“There’s so much to do and so many people to meet with that it’s really better if we supervise other people in the manufacturing and we’re able to focus on adding to it,” she said.

With problems connected to GPS, which can be off by several miles, or if a vehicle loses connection to the satellite, Scott Brusaw said Solar Roadways is getting a lot of attention as a potential solution.

“If we put panel down and lock it into road, it has a fixed longitude and latitude,” he said. “It’s not moving. It knows exactly where it is and it knows exactly where the car is that is running over it, so if the device is inside the car, that controls the car, the road can guide it to keep it in the lanes. the road knows if there’s a traffic jam up ahead and can reroute it, all kinds of things.”

While they don’t want to name many of the companies and individuals to whom they’re talking citing the need for confidentiality in the ongoing talks. Everyone, however, they said they’ve been talking to is excited about being a part of Solar Roadways’ vision and the potential for the future.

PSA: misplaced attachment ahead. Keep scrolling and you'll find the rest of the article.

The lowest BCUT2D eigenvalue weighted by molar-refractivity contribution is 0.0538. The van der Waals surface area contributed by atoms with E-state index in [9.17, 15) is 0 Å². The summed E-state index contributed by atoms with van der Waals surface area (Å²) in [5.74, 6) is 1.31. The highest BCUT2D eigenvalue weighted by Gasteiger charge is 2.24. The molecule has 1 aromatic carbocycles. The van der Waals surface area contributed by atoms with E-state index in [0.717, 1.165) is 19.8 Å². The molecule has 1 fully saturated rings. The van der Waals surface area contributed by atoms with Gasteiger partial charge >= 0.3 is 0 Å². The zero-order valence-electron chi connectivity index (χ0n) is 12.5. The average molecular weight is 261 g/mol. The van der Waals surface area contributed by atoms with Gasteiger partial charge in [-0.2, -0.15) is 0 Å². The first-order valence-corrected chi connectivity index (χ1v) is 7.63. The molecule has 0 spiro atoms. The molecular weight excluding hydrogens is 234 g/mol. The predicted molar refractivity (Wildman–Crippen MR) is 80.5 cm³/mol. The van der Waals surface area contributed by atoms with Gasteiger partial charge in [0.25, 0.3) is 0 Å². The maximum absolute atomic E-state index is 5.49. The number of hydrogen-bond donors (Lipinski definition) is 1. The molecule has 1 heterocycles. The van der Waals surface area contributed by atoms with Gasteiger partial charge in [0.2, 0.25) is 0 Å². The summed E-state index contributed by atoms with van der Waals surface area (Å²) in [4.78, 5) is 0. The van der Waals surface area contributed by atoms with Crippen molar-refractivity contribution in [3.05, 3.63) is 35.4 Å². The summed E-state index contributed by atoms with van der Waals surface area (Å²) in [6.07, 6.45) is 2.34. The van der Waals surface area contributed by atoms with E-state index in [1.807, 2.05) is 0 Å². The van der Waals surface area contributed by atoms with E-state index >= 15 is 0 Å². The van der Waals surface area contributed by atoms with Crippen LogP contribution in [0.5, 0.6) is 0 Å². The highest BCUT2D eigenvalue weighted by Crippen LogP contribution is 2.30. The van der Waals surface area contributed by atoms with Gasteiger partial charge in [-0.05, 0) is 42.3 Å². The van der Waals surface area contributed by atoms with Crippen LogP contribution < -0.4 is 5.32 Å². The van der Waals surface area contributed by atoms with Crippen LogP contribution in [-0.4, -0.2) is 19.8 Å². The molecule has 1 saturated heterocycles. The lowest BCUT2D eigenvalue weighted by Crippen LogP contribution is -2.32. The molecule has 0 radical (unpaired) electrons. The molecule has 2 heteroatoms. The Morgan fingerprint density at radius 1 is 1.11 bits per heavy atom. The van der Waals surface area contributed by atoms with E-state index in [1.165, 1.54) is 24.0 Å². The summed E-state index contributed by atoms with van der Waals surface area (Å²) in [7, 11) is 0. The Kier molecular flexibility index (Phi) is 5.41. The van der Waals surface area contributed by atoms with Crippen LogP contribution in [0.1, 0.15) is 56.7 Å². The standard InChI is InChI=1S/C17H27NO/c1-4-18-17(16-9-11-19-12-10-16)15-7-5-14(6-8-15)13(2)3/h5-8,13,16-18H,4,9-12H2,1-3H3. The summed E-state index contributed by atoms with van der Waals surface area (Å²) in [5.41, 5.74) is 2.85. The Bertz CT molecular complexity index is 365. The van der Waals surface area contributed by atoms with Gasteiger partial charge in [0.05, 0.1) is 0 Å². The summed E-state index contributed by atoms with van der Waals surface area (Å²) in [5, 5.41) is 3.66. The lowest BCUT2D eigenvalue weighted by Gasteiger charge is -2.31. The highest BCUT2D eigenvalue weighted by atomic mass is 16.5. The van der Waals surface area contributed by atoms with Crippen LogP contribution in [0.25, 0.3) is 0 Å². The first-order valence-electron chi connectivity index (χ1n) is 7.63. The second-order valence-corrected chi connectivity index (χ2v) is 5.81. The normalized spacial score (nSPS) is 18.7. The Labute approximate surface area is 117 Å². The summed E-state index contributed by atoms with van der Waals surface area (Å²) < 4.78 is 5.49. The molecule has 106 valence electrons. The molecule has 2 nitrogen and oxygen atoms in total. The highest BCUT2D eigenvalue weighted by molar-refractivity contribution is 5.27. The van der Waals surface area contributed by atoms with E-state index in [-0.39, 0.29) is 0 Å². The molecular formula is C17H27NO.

Even a postcard campaign — Underground Postcards ­— is getting into the act. As part of the campaign, individuals are encouraged to end postcard of support to someone who inspires them.

“Things like this are part of the journey that come to you, you would never have expected that and it just brightens your day, that people are just taking their time to encourage us and thank us for working so hard to save our planet,” Julie Brusaw said. “it’s really sweet and it really means a lot to us”

In less than 10 years, Solar Roadways has gone from its first contract to mass production just around the corner. (As a side note, when they got the first contract with the Federal Highway Administration in 2009, Scott Brusaw told officials he didn’t need $100,000 to have white papers written on whether the concept was possible. When he asked where he could return the money, they said it would be too much trouble so he told them he’d build a prototype with the rest of the money if that was OK. They said it was.)